Last week, President George W. Bush’s seventh State of the Union address was just another national disaster. Although he asked for bipartisanship, he also told Democrats, ” just follow me.” I thought the problem was very obvious. Mr. Bush has shown no interest in bipartisanship, and his domestic agenda was set years ago, with huge tax cuts for wealthy Americans and crippling debt for the country.
His big problem right now is Iraq. Bush, whose poll approval ratings have now sunk below 30 percent, announced that he is going to go for one last gamble in Iraq. Instead of accepting that his adventure has failed and it is time to get out, he wants to keep playing by sending another 21,500 soldiers into Baghdad in one final attempt to win this war. However, his approach doesn’t have any support from the American people, who voted Democrat in the last election.
The basic problem in Iraq is that Bush made so many huge errors early on that the situation can only be salvaged with a massive application of American force. Another 21,000 troops is far too little, too late.
At one point, President Bush sounded almost as if he’d gotten the message of the 2006 elections.
“Our citizens don’t much care which side of the aisle we sit on – as long as we are willing to cross that aisle when there is work to be done,” he said.
But he failed to offer Democrats anything reasonable to work with him on. This wasn’t the first time he promised to bring Americans together. He has been promising this since 2001 and has failed year after year.
Instead, he embarked on his irresponsible tax cuts, a divisive right-wing social agenda and a neo-conservative foreign policy that tore up international treaties and alienated even America’s closest allies.
In addition to more soldiers, Bush is sending a new commander to Iraq, Gen. David Petraeus. He did an excellent job with the 101st Airborne Division early in the occupation, and is an expert in counterinsurgency.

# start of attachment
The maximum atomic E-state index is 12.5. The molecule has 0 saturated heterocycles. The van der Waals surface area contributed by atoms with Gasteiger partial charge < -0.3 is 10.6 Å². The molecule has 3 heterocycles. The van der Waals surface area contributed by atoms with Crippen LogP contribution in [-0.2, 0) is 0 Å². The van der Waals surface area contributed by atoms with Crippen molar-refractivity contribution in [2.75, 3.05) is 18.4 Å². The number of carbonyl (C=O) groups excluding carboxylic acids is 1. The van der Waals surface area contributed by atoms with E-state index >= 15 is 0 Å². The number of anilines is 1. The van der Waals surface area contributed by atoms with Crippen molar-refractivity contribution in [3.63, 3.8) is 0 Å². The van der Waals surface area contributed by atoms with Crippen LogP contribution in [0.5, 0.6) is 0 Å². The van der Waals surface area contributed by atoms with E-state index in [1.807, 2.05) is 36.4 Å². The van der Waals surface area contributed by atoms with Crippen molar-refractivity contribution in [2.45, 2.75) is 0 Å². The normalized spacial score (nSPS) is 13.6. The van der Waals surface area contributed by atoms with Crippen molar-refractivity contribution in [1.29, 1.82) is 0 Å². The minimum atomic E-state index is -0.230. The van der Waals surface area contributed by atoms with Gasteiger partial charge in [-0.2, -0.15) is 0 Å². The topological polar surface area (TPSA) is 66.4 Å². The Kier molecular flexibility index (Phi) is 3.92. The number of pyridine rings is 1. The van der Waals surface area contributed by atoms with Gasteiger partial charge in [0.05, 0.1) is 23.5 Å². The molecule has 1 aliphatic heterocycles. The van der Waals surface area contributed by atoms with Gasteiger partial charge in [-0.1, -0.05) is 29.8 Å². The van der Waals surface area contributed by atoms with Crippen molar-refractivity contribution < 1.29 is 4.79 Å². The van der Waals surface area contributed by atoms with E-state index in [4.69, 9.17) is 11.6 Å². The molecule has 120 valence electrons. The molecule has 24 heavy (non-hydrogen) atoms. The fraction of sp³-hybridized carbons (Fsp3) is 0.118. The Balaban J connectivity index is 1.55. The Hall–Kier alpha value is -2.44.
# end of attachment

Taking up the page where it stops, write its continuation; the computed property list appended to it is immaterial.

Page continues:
This occupation has been done with too few soldiers, which created a security vacuum that led to all the other problems. Without security, reconstruction failed and a united country could not be created. The Kurds and Shias instead maintained their separate militias and the Kurds have essentially seceded. The lack of security allowed the insurgents to become fully entrenched, and eventually sectarian warfare took over. This culminated in the last 12 months in widespread ethnic cleansing, the flight of the Iraqi middle class abroad, and the widespread lawlessness and criminal activity that has worsened the situation. Adding 21,000 soldiers will not reverse all those failures.
Baghdad in fact has now been partitioned along the Tigris River. There are only two Shia neighborhoods left on the west side of the river, and only one significant Sunni/mixed neighborhood left on the east side. The old Baghdad is now gone and the US is too late.
So why is Bush doing this? Why is he throwing good lives after bad? Why is he totally ignoring the advice of the Baker Commission to start drawing down forces and engaging in real regional diplomacy? Because Bush cannot admit DEFEAT. He does not want the loss of this war on his hands, so he needs to keep going till 2009 when he can hand the problem, and blame for the defeat, on to his successor.
The biggest error of this war was cutting the Sunnis out of the new Iraq right from the start. There were two main national institutions in Saddam’s Iraq, the government bureaucracies and the army. The first act of the Bush administration in Iraq was to disband the army and to do a widespread de-Baathification of the ministries that essentially kicked Sunni Iraqis out of the bureaucracy. By doing these two inane things, Bush created the insurgency that is now defeating him. It was not Al-Qaeda or “terrorists” that caused the loss of the Iraq war; it was Bush’s own hubris and complete lack of understanding of how to rebuild Iraq after the war.